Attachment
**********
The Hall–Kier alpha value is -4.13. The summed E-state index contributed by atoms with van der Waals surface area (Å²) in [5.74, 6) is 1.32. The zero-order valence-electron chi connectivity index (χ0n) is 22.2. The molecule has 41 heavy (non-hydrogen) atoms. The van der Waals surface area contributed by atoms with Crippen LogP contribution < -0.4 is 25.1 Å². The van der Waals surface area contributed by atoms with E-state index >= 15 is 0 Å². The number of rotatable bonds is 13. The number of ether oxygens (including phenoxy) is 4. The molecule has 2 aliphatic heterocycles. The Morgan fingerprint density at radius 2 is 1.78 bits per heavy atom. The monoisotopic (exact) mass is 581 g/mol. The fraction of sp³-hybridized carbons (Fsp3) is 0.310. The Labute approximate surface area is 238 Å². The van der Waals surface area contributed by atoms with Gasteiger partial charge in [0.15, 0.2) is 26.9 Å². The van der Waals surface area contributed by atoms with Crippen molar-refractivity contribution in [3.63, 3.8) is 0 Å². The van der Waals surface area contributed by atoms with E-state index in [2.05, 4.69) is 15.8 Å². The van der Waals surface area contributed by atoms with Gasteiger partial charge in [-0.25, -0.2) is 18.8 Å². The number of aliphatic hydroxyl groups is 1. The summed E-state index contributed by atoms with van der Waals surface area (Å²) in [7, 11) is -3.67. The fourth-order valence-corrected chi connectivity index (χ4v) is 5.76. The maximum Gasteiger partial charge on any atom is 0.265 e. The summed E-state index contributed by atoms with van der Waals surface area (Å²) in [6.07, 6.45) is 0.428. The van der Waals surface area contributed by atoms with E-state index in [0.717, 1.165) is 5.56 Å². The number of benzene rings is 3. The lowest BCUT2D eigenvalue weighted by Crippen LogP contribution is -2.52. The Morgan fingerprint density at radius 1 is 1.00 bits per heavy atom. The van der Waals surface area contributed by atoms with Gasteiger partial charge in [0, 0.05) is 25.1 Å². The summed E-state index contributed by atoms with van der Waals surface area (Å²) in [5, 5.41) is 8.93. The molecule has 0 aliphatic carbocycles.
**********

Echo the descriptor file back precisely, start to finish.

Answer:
The Hall–Kier alpha value is -4.13. The summed E-state index contributed by atoms with van der Waals surface area (Å²) in [5.74, 6) is 1.32. The zero-order valence-electron chi connectivity index (χ0n) is 22.2. The molecule has 41 heavy (non-hydrogen) atoms. The van der Waals surface area contributed by atoms with Crippen LogP contribution < -0.4 is 25.1 Å². The van der Waals surface area contributed by atoms with E-state index >= 15 is 0 Å². The number of rotatable bonds is 13. The number of ether oxygens (including phenoxy) is 4. The molecule has 2 aliphatic heterocycles. The Morgan fingerprint density at radius 2 is 1.78 bits per heavy atom. The monoisotopic (exact) mass is 581 g/mol. The fraction of sp³-hybridized carbons (Fsp3) is 0.310. The Labute approximate surface area is 238 Å². The van der Waals surface area contributed by atoms with Gasteiger partial charge in [0.15, 0.2) is 26.9 Å². The van der Waals surface area contributed by atoms with Crippen molar-refractivity contribution in [3.63, 3.8) is 0 Å². The van der Waals surface area contributed by atoms with E-state index in [2.05, 4.69) is 15.8 Å². The van der Waals surface area contributed by atoms with Gasteiger partial charge in [-0.25, -0.2) is 18.8 Å². The number of aliphatic hydroxyl groups is 1. The summed E-state index contributed by atoms with van der Waals surface area (Å²) in [7, 11) is -3.67. The fourth-order valence-corrected chi connectivity index (χ4v) is 5.76. The maximum Gasteiger partial charge on any atom is 0.265 e. The summed E-state index contributed by atoms with van der Waals surface area (Å²) in [6.07, 6.45) is 0.428. The van der Waals surface area contributed by atoms with E-state index in [0.717, 1.165) is 5.56 Å². The number of benzene rings is 3. The lowest BCUT2D eigenvalue weighted by Crippen LogP contribution is -2.52. The Morgan fingerprint density at radius 1 is 1.00 bits per heavy atom. The van der Waals surface area contributed by atoms with Gasteiger partial charge in [0, 0.05) is 25.1 Å². The summed E-state index contributed by atoms with van der Waals surface area (Å²) in [5, 5.41) is 8.93. The molecule has 0 aliphatic carbocycles.